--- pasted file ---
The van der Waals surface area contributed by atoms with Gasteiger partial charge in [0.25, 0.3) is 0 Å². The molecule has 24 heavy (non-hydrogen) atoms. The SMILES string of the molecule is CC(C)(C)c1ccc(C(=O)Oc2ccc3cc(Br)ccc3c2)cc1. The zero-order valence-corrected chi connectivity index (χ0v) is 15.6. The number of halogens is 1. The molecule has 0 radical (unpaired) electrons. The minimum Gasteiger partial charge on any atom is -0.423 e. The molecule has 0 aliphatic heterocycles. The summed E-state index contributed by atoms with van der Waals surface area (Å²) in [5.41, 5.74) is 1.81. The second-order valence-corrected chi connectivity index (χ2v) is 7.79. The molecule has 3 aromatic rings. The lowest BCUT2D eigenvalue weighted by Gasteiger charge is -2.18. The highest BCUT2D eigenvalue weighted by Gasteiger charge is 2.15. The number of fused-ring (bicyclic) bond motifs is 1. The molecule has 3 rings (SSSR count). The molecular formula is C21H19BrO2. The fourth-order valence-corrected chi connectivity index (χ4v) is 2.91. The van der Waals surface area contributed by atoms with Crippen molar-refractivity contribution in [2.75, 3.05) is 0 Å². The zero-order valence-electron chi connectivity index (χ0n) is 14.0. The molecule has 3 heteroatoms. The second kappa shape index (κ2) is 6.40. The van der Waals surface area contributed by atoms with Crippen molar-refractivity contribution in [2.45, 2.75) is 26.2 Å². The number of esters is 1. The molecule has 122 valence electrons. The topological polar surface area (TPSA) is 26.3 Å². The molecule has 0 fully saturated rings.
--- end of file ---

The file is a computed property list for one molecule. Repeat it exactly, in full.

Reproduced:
The van der Waals surface area contributed by atoms with Gasteiger partial charge in [0.25, 0.3) is 0 Å². The molecule has 24 heavy (non-hydrogen) atoms. The SMILES string of the molecule is CC(C)(C)c1ccc(C(=O)Oc2ccc3cc(Br)ccc3c2)cc1. The zero-order valence-corrected chi connectivity index (χ0v) is 15.6. The number of halogens is 1. The molecule has 0 radical (unpaired) electrons. The minimum Gasteiger partial charge on any atom is -0.423 e. The molecule has 0 aliphatic heterocycles. The summed E-state index contributed by atoms with van der Waals surface area (Å²) in [5.41, 5.74) is 1.81. The second-order valence-corrected chi connectivity index (χ2v) is 7.79. The molecule has 3 aromatic rings. The lowest BCUT2D eigenvalue weighted by Gasteiger charge is -2.18. The highest BCUT2D eigenvalue weighted by Gasteiger charge is 2.15. The number of fused-ring (bicyclic) bond motifs is 1. The molecule has 3 rings (SSSR count). The molecular formula is C21H19BrO2. The fourth-order valence-corrected chi connectivity index (χ4v) is 2.91. The van der Waals surface area contributed by atoms with Crippen molar-refractivity contribution in [2.75, 3.05) is 0 Å². The zero-order valence-electron chi connectivity index (χ0n) is 14.0. The molecule has 3 heteroatoms. The second kappa shape index (κ2) is 6.40. The van der Waals surface area contributed by atoms with Crippen molar-refractivity contribution in [2.45, 2.75) is 26.2 Å². The number of esters is 1. The molecule has 122 valence electrons. The topological polar surface area (TPSA) is 26.3 Å². The molecule has 0 fully saturated rings.